Opinion: Obama’s embarassing visit to Japan


Haoran Li is a junior communication studies major and columnist for the Daily Kent Stater. Contact him at [email protected].

Haoran Li

President Obama began visiting the United States’ allied countries in Asia several days ago — Japan was his first destination.

Before he set out, he said in an interview with Yomiuri Shimbun, “the policy of the United States is clear — the Senkaku Islands are administered by Japan and, therefore, fall within the scope of Article 5 of the U.S.-Japan Treaty of Mutual Cooperation and Security. And we oppose any unilateral attempts to undermine Japan’s administration of these islands.”

It seems right because the U.S. and Japan share this treaty. However, various events contributed to an embarrassing situation for Obama.

First, Japan refused to compromise on a trade deal called the Trans-Pacific Partnership, which is the main reason why Obama visited Japan. This partnership allows American rice, beef, poultry and pork in the Japanese market.

Obama’s assertion that the Diaoyu and Senkaku Islands are administered by Japan was meant to give Japanese Prime Minister Abe a signal that he hoped would use his emphasis on the disputed islands in exchange for the progress on the trade deal.

However, Obama miscalculated Abe’s political and diplomatic savvy.

Either Obama was too naïve, or he and Abe had consensus on the trade issue privately or through their private envoy, and Obama was ultimately cheated.

According to the New York Times, “President Obama encountered setbacks to two of his most cherished foreign-policy projects on Thursday, as he failed to achieve a trade deal that undergirds his strategic pivot to Asia ”

The failure of the trade deal means that Obama’s visit to Japan was meaningless.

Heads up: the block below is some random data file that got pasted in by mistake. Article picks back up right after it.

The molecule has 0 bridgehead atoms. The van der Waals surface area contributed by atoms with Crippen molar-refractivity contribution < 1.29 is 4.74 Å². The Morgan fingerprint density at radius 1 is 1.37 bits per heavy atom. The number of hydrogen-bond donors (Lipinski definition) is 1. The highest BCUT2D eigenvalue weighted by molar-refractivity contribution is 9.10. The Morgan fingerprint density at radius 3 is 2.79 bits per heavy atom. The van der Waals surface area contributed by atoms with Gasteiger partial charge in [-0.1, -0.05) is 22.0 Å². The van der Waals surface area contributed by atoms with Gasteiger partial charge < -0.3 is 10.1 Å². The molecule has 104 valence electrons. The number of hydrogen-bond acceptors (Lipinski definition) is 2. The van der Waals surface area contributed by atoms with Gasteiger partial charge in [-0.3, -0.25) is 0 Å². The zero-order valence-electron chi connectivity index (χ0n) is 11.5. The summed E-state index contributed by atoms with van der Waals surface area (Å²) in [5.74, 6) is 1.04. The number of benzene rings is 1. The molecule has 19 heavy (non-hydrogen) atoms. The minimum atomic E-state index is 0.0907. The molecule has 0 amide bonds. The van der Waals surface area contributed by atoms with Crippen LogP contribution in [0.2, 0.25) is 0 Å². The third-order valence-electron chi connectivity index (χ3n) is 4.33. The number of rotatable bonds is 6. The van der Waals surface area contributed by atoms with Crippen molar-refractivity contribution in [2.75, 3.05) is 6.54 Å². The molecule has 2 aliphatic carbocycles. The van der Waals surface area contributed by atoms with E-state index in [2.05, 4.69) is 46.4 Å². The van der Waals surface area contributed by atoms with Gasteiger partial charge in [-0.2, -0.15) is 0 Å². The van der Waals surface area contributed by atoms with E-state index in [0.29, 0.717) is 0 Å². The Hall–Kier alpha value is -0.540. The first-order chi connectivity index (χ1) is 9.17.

Washington Post columnist Dana Milbank even said, “he’s seeing the sights, getting some good pics and moving along — more tourist than architect of world affairs.”

Some opponents might say what Obama did was his goodwill to an important American ally in Asia — and his warning to China.

However, is it worthwhile for American soldiers to sacrifice for a country that won’t even agree to import American food? If the Abe is honest with Obama, why was the Trans-Pacific Partnership still not agreed upon?

I have said that American allies should serve American national interests, instead sacrificing them. At the very least, America and its allies should benefit from both.

However, what was the outcome of the trip to Japan? Aside from failing to progress the trade deal, Obama has put America into a dangerous situation.

America suffered during the Vietnam War, as well as the wars in the Middle East for more than a decade. We should not forget that right-wing Japanese politicians, such as Abe, still think their war in World War II was a holy war.

Is it better for America to get involved in Japan’s affairs because of the treaty and push its soldiers to an uncertain war  — or should America just keep its forces and protect its own people